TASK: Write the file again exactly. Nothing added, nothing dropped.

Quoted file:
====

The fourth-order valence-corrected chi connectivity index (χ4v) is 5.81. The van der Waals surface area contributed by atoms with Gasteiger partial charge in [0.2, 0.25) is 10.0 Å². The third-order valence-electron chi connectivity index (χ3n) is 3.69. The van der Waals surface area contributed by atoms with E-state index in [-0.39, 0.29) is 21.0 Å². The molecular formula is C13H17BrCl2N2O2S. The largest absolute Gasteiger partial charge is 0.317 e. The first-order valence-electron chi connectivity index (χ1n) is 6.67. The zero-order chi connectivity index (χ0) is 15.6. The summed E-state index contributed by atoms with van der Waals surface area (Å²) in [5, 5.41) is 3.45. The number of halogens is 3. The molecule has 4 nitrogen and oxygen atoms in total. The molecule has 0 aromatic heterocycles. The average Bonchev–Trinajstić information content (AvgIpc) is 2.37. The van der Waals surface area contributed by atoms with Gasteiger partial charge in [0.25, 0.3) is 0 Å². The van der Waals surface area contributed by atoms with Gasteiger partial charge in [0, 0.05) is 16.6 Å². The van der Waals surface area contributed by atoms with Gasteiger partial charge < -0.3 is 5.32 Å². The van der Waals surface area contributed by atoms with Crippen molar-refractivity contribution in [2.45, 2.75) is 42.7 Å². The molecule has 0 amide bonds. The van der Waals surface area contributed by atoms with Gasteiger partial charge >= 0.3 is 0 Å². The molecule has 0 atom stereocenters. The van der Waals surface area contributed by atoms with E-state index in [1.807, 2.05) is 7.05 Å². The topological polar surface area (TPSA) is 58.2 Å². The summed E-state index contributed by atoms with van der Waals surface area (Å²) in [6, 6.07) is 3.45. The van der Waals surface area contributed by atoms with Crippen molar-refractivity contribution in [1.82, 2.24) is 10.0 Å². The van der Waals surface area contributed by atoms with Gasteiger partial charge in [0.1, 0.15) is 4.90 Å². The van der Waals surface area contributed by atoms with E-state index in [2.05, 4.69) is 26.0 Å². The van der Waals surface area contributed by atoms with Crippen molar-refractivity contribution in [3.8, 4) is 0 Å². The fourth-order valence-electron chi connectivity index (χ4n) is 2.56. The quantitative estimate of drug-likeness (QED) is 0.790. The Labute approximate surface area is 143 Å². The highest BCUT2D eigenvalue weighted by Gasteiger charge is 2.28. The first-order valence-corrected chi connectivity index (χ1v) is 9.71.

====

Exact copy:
The fourth-order valence-corrected chi connectivity index (χ4v) is 5.81. The van der Waals surface area contributed by atoms with Gasteiger partial charge in [0.2, 0.25) is 10.0 Å². The third-order valence-electron chi connectivity index (χ3n) is 3.69. The van der Waals surface area contributed by atoms with E-state index in [-0.39, 0.29) is 21.0 Å². The molecular formula is C13H17BrCl2N2O2S. The largest absolute Gasteiger partial charge is 0.317 e. The first-order valence-electron chi connectivity index (χ1n) is 6.67. The zero-order chi connectivity index (χ0) is 15.6. The summed E-state index contributed by atoms with van der Waals surface area (Å²) in [5, 5.41) is 3.45. The number of halogens is 3. The molecule has 4 nitrogen and oxygen atoms in total. The molecule has 0 aromatic heterocycles. The average Bonchev–Trinajstić information content (AvgIpc) is 2.37. The van der Waals surface area contributed by atoms with Gasteiger partial charge in [0.25, 0.3) is 0 Å². The van der Waals surface area contributed by atoms with Gasteiger partial charge in [0, 0.05) is 16.6 Å². The van der Waals surface area contributed by atoms with Gasteiger partial charge < -0.3 is 5.32 Å². The van der Waals surface area contributed by atoms with Crippen molar-refractivity contribution in [2.45, 2.75) is 42.7 Å². The molecule has 0 amide bonds. The van der Waals surface area contributed by atoms with Gasteiger partial charge >= 0.3 is 0 Å². The molecule has 0 atom stereocenters. The van der Waals surface area contributed by atoms with E-state index in [1.807, 2.05) is 7.05 Å². The topological polar surface area (TPSA) is 58.2 Å². The summed E-state index contributed by atoms with van der Waals surface area (Å²) in [6, 6.07) is 3.45. The van der Waals surface area contributed by atoms with Crippen molar-refractivity contribution in [1.82, 2.24) is 10.0 Å². The van der Waals surface area contributed by atoms with Gasteiger partial charge in [0.1, 0.15) is 4.90 Å². The van der Waals surface area contributed by atoms with E-state index in [2.05, 4.69) is 26.0 Å². The van der Waals surface area contributed by atoms with Crippen molar-refractivity contribution in [3.8, 4) is 0 Å². The fourth-order valence-electron chi connectivity index (χ4n) is 2.56. The quantitative estimate of drug-likeness (QED) is 0.790. The Labute approximate surface area is 143 Å². The highest BCUT2D eigenvalue weighted by Gasteiger charge is 2.28. The first-order valence-corrected chi connectivity index (χ1v) is 9.71.